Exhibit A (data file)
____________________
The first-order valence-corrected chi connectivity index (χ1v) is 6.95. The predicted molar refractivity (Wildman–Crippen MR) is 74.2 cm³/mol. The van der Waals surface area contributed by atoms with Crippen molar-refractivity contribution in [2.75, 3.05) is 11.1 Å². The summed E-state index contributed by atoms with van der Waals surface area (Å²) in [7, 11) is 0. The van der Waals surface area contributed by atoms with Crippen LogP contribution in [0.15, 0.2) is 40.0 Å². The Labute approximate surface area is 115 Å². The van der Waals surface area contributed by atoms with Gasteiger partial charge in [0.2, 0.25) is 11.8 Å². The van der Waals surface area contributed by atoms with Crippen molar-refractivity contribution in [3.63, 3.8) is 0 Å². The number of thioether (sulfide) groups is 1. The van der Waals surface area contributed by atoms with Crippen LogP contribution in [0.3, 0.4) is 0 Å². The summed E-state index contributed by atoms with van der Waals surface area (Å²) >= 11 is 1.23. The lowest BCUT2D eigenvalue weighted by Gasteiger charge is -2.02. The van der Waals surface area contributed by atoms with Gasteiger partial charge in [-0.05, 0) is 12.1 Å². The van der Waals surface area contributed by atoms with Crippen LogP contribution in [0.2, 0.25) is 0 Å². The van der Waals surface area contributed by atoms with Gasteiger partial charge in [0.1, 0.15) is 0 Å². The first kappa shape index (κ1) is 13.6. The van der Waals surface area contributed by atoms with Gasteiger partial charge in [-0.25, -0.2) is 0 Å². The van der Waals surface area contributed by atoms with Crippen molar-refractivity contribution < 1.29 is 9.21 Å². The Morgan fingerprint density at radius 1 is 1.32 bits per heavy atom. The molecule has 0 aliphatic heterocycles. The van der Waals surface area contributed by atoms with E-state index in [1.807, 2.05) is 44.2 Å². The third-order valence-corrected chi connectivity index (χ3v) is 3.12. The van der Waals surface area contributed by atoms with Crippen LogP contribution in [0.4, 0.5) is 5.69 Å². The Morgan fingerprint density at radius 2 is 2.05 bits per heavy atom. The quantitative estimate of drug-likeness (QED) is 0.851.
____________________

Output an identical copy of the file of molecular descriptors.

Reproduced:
The first-order valence-corrected chi connectivity index (χ1v) is 6.95. The predicted molar refractivity (Wildman–Crippen MR) is 74.2 cm³/mol. The van der Waals surface area contributed by atoms with Crippen molar-refractivity contribution in [2.75, 3.05) is 11.1 Å². The summed E-state index contributed by atoms with van der Waals surface area (Å²) in [7, 11) is 0. The van der Waals surface area contributed by atoms with Crippen LogP contribution in [0.15, 0.2) is 40.0 Å². The Labute approximate surface area is 115 Å². The van der Waals surface area contributed by atoms with Gasteiger partial charge in [0.2, 0.25) is 11.8 Å². The van der Waals surface area contributed by atoms with Crippen molar-refractivity contribution in [3.63, 3.8) is 0 Å². The number of thioether (sulfide) groups is 1. The van der Waals surface area contributed by atoms with Crippen LogP contribution in [0.3, 0.4) is 0 Å². The summed E-state index contributed by atoms with van der Waals surface area (Å²) >= 11 is 1.23. The lowest BCUT2D eigenvalue weighted by Gasteiger charge is -2.02. The van der Waals surface area contributed by atoms with Gasteiger partial charge in [-0.05, 0) is 12.1 Å². The van der Waals surface area contributed by atoms with Crippen LogP contribution in [0.2, 0.25) is 0 Å². The van der Waals surface area contributed by atoms with Gasteiger partial charge in [0.1, 0.15) is 0 Å². The first kappa shape index (κ1) is 13.6. The van der Waals surface area contributed by atoms with Gasteiger partial charge in [-0.25, -0.2) is 0 Å². The van der Waals surface area contributed by atoms with Crippen molar-refractivity contribution < 1.29 is 9.21 Å². The Morgan fingerprint density at radius 1 is 1.32 bits per heavy atom. The molecule has 0 aliphatic heterocycles. The van der Waals surface area contributed by atoms with E-state index in [1.807, 2.05) is 44.2 Å². The third-order valence-corrected chi connectivity index (χ3v) is 3.12. The van der Waals surface area contributed by atoms with Crippen LogP contribution in [0.4, 0.5) is 5.69 Å². The Morgan fingerprint density at radius 2 is 2.05 bits per heavy atom. The quantitative estimate of drug-likeness (QED) is 0.851.